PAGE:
It’s May in Rio de Janeiro. Winter. But winter means something very different here in Rio from what it means in my home of Maine. It means the weather is better, not worse. The sea sparkles under a brilliant sun, and the chic and humble alike gather to enjoy the wide sands and clear surf of world-famous Copacabana Beach, just one of Rio’s many beaches. A group of remarkably lithe favelanos kick, head and knee about a soccer ball with few missteps.
On the weekends the beachside boulevard is given over to walkers, runners, cyclists and rollerbladers, and everyone is seemingly fashion conscious and yet not at all self-conscious. There are sexagenarians in thongs and women in their third trimester walking around in bikinis as if it were the most natural thing in the world.
Hard to imagine there was a de facto coup d’etat three days prior.
The next afternoon I rode Rio’s impressive metro from my apartment in Tijuca, a blend of middle and working classes, to a meeting of the National Council of Food and Nutrition Insurance of the President of the Republic in a beautiful old building belonging to the Federal University of Rio de Janeiro. The meeting was scheduled before what wide swaths of the population here call “o golpe,” the coup. But the meeting had taken on more urgency following the events of May 12, when after 20 hours of debate, a senate packed to the gills with crooks voted in the wee hours to impeach Workers’ Party President Dilma Rousseff for no crime at all. Had Brazil’s governors been dissected for the same budgetary maneuvers that provided the pretext for delivering Rousseff’s head on a platter, there would be gubernatorial vacancies in 16 of Brazil’s 27 states.
National Council head Maria Emilia Pacheco began the meeting. “This is a sad moment in our history,” she said. I was to hear this over and over as the day progressed. The Council, populated by social workers, professors, demographers and the like, had been set up to advise government on implementation of a nationwide program to provide all of Brazil’s people with guaranteed adequate food and nutrition. But the Council was no birthchild of policy wonks and ivory towers. It percolated up from the bottom, with local groups sending representatives to state bodies, which sent envoys to the national level.
The program’s success has been keenly watched around the world, and now it’s right in the crosshairs of former vice-president, now post-coup acting president, Michel Temer, whose poll numbers hover precariously above zero at a stunning two percent. According to my newfound friend and infinitely patient guide and language teacher, Temer, whose name means “to fear” in Portuguese, has already announced his decision to scrap the entire program, virtually guaranteeing a return to substantial hunger in this land of 200 million.
But my friend Maria is disappointed by the turnout of 20 or 30. Is this a reflection of the coup opposition’s ability to turn out numbers? It’s hard to imagine this is going to keep Michel Temer awake at night.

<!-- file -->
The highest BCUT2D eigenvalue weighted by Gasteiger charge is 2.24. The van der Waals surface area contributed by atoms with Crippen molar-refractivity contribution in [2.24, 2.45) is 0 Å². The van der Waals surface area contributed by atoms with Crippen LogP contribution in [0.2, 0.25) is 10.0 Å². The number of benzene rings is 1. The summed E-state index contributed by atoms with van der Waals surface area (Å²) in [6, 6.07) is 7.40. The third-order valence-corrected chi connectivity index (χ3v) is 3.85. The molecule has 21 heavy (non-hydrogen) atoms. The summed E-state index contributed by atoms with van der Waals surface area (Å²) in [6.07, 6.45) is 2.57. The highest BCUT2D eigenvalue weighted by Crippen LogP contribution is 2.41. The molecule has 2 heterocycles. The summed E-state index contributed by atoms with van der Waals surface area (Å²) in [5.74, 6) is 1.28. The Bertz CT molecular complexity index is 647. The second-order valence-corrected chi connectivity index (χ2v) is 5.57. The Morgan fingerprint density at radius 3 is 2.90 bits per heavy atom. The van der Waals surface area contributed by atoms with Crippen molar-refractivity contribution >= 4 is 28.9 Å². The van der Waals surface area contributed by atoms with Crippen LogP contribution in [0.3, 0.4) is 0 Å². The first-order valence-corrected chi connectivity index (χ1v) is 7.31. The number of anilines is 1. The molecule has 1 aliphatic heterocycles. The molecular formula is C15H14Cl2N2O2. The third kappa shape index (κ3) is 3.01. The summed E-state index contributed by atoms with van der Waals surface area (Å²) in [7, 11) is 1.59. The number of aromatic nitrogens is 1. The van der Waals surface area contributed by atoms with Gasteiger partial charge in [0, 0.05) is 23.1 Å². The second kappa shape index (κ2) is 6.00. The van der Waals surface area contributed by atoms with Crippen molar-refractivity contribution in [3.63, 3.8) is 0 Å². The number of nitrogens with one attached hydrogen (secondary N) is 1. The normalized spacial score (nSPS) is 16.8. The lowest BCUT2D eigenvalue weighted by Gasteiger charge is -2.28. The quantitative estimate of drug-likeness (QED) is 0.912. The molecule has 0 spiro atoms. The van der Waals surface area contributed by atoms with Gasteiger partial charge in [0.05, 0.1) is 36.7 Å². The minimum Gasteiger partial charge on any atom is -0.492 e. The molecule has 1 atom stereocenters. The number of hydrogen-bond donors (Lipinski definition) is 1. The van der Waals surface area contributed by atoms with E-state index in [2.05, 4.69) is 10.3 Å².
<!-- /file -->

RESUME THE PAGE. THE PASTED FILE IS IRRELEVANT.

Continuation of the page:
I follow a photographer outside in hopes of bumming some photos, and he refers me to a big office upstairs where a young woman apologizes that her boss is off in Brasilia, the capital. A mere five days after the coup her boss is twelve hundred kilometers away scrambling to minimize what the young woman says will be a decimation of Ministry of Culture jobs – Temer is moving fast. The photos can wait.
In the evening I go to an anti-coup protest at Arcos da Lapa, where 200 yards of whitewashed arches fifty feet tall provide backdrop to a plaza big enough to hold thousands. But there are not thousands. There are two to three hundred, mostly students, with a smattering of workers and academic types. The number of apparent workers is doubled by vendors who, right in the middle of the crowd, are hawking beverages and popcorn. It’s the only demo I’ve ever attended that offered cold beer, served from coolers mounted on large street-vendor tricycles.
The rally started well into Brazilian time, almost an hour late. The speakers unleashed a torrent of words I couldn’t possibly follow with my Esportugues, but I could make out key words, among them the coup opposition’s popular play on Temer’s name: “Temer Jamais! Temer Jamais!” (Never Fear! Never Temer!)
After a few scheduled speakers, they opened it up to an open mic, and some of the takers were actually quite good, with good delivery. But it’s all rapid-fire – no measured Martin Luther Kings here.
One professorial type donning a Che t-shirt declared “Patria Libre!” but he somehow left out the second part of Che’s famous mantra “Patria Libre o Morir!” (Free Fatherland or Die!)
On the far side of the plaza from the arches, not far from the speakers’ steps, a large elevated tv screen flashed ads intermixed with public service announcements. The screen heralded the promise of 150 new schools to be built in Rio de Janeiro state alone. But surely this PSA was more than five days old, for every indication is that under Temer’s indelicate neoliberal hand Brazilians will be lucky to hold onto the schools they already have.
Walking home from the demo I pass a newsstand. A headline catches my eye. “With 81 Days Till the Olympics, Rio Has 15 Foci of War.” I buy it, and inside the page three headline reads “Rio Has 15 Gang Wars in 21 Bairros.” Below the headline and article is a big half-page image of the city with green circles for Olympic venues, red for gang wars. Green circles overlap red circles in three places, and near one green Olympic circle there is a cluster of four red circles, four separate gang wars rubbing up against an Olympic venue less than 12 weeks before the games. Should be interesting.
Lawrence Reichard lives in Belfast, Maine.